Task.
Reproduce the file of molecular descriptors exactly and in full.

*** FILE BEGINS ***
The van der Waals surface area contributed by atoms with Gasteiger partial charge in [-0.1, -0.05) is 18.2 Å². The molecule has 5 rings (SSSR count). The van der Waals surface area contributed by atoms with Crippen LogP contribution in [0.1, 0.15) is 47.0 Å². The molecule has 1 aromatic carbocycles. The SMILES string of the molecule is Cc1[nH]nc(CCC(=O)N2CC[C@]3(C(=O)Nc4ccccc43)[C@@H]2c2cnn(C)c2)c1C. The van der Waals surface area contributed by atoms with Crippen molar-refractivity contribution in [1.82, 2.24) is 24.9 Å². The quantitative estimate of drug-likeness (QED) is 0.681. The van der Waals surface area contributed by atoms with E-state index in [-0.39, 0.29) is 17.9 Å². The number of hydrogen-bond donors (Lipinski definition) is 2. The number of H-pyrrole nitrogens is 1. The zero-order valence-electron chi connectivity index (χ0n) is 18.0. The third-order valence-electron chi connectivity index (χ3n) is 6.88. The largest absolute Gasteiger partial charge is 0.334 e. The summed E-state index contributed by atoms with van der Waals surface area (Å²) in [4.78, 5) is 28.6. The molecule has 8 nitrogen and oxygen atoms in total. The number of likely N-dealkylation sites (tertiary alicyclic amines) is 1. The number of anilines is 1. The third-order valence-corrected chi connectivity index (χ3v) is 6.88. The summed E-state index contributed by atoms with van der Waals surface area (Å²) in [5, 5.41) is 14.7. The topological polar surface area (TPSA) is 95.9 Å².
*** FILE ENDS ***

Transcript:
The van der Waals surface area contributed by atoms with Gasteiger partial charge in [-0.1, -0.05) is 18.2 Å². The molecule has 5 rings (SSSR count). The van der Waals surface area contributed by atoms with Crippen LogP contribution in [0.1, 0.15) is 47.0 Å². The molecule has 1 aromatic carbocycles. The SMILES string of the molecule is Cc1[nH]nc(CCC(=O)N2CC[C@]3(C(=O)Nc4ccccc43)[C@@H]2c2cnn(C)c2)c1C. The van der Waals surface area contributed by atoms with Crippen molar-refractivity contribution in [1.82, 2.24) is 24.9 Å². The quantitative estimate of drug-likeness (QED) is 0.681. The van der Waals surface area contributed by atoms with E-state index in [-0.39, 0.29) is 17.9 Å². The number of hydrogen-bond donors (Lipinski definition) is 2. The number of H-pyrrole nitrogens is 1. The zero-order valence-electron chi connectivity index (χ0n) is 18.0. The third-order valence-electron chi connectivity index (χ3n) is 6.88. The largest absolute Gasteiger partial charge is 0.334 e. The summed E-state index contributed by atoms with van der Waals surface area (Å²) in [4.78, 5) is 28.6. The molecule has 8 nitrogen and oxygen atoms in total. The number of likely N-dealkylation sites (tertiary alicyclic amines) is 1. The number of anilines is 1. The third-order valence-corrected chi connectivity index (χ3v) is 6.88. The summed E-state index contributed by atoms with van der Waals surface area (Å²) in [5, 5.41) is 14.7. The topological polar surface area (TPSA) is 95.9 Å².